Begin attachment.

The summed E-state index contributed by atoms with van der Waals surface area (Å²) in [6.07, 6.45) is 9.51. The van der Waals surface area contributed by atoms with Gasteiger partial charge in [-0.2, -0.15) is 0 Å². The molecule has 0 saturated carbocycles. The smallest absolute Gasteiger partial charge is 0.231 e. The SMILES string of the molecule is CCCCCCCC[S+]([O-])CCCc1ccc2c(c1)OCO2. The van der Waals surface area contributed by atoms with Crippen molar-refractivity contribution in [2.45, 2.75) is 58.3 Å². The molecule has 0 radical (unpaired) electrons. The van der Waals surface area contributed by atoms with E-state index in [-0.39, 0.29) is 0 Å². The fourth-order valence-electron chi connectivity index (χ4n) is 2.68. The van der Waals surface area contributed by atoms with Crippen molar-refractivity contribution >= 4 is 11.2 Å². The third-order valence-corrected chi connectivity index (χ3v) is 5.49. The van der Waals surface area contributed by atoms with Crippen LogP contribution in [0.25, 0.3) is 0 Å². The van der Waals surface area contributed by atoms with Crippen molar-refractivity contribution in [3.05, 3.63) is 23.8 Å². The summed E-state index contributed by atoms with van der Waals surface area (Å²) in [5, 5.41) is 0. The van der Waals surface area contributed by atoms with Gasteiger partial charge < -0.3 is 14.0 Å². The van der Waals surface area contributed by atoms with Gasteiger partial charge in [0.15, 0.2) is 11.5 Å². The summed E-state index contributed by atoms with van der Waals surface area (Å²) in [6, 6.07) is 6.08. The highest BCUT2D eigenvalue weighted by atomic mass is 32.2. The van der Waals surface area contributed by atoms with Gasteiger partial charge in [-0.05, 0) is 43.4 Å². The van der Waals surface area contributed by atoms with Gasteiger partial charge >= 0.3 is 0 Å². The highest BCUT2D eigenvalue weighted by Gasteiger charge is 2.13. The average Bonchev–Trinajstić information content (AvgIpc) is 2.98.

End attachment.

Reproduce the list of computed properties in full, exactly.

The summed E-state index contributed by atoms with van der Waals surface area (Å²) in [6.07, 6.45) is 9.51. The van der Waals surface area contributed by atoms with Gasteiger partial charge in [-0.2, -0.15) is 0 Å². The molecule has 0 saturated carbocycles. The smallest absolute Gasteiger partial charge is 0.231 e. The SMILES string of the molecule is CCCCCCCC[S+]([O-])CCCc1ccc2c(c1)OCO2. The van der Waals surface area contributed by atoms with Crippen molar-refractivity contribution in [2.45, 2.75) is 58.3 Å². The molecule has 0 radical (unpaired) electrons. The van der Waals surface area contributed by atoms with E-state index in [-0.39, 0.29) is 0 Å². The fourth-order valence-electron chi connectivity index (χ4n) is 2.68. The van der Waals surface area contributed by atoms with Crippen molar-refractivity contribution >= 4 is 11.2 Å². The third-order valence-corrected chi connectivity index (χ3v) is 5.49. The van der Waals surface area contributed by atoms with Crippen LogP contribution in [0.25, 0.3) is 0 Å². The van der Waals surface area contributed by atoms with Crippen molar-refractivity contribution in [3.05, 3.63) is 23.8 Å². The summed E-state index contributed by atoms with van der Waals surface area (Å²) in [5, 5.41) is 0. The van der Waals surface area contributed by atoms with Gasteiger partial charge < -0.3 is 14.0 Å². The van der Waals surface area contributed by atoms with Gasteiger partial charge in [0.15, 0.2) is 11.5 Å². The summed E-state index contributed by atoms with van der Waals surface area (Å²) in [6, 6.07) is 6.08. The highest BCUT2D eigenvalue weighted by atomic mass is 32.2. The van der Waals surface area contributed by atoms with Gasteiger partial charge in [-0.05, 0) is 43.4 Å². The van der Waals surface area contributed by atoms with Gasteiger partial charge >= 0.3 is 0 Å². The highest BCUT2D eigenvalue weighted by Gasteiger charge is 2.13. The average Bonchev–Trinajstić information content (AvgIpc) is 2.98.